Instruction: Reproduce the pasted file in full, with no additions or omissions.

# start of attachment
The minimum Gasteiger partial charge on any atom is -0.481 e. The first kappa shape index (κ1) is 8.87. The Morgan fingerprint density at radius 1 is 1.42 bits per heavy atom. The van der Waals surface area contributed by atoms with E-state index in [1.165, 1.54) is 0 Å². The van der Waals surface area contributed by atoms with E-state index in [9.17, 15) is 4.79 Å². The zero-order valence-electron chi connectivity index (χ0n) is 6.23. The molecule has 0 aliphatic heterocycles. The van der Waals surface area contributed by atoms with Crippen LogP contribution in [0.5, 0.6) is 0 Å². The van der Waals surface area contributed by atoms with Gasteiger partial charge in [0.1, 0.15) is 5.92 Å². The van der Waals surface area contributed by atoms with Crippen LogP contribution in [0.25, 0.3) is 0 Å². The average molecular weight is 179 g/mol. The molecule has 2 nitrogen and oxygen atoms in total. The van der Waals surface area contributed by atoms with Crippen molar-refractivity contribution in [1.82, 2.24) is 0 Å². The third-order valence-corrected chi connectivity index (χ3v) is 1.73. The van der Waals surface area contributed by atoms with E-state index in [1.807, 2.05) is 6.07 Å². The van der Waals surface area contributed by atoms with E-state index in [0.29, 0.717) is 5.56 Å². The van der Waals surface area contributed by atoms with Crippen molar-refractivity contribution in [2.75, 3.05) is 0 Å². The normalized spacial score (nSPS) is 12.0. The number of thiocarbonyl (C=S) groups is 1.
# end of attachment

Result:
The minimum Gasteiger partial charge on any atom is -0.481 e. The first kappa shape index (κ1) is 8.87. The Morgan fingerprint density at radius 1 is 1.42 bits per heavy atom. The van der Waals surface area contributed by atoms with E-state index in [1.165, 1.54) is 0 Å². The van der Waals surface area contributed by atoms with E-state index in [9.17, 15) is 4.79 Å². The zero-order valence-electron chi connectivity index (χ0n) is 6.23. The molecule has 0 aliphatic heterocycles. The van der Waals surface area contributed by atoms with Crippen LogP contribution in [0.5, 0.6) is 0 Å². The van der Waals surface area contributed by atoms with Gasteiger partial charge in [0.1, 0.15) is 5.92 Å². The van der Waals surface area contributed by atoms with Crippen LogP contribution in [0.25, 0.3) is 0 Å². The average molecular weight is 179 g/mol. The molecule has 2 nitrogen and oxygen atoms in total. The van der Waals surface area contributed by atoms with Crippen molar-refractivity contribution in [1.82, 2.24) is 0 Å². The third-order valence-corrected chi connectivity index (χ3v) is 1.73. The van der Waals surface area contributed by atoms with E-state index in [1.807, 2.05) is 6.07 Å². The van der Waals surface area contributed by atoms with E-state index in [0.29, 0.717) is 5.56 Å². The van der Waals surface area contributed by atoms with Crippen molar-refractivity contribution in [2.75, 3.05) is 0 Å². The normalized spacial score (nSPS) is 12.0. The number of thiocarbonyl (C=S) groups is 1.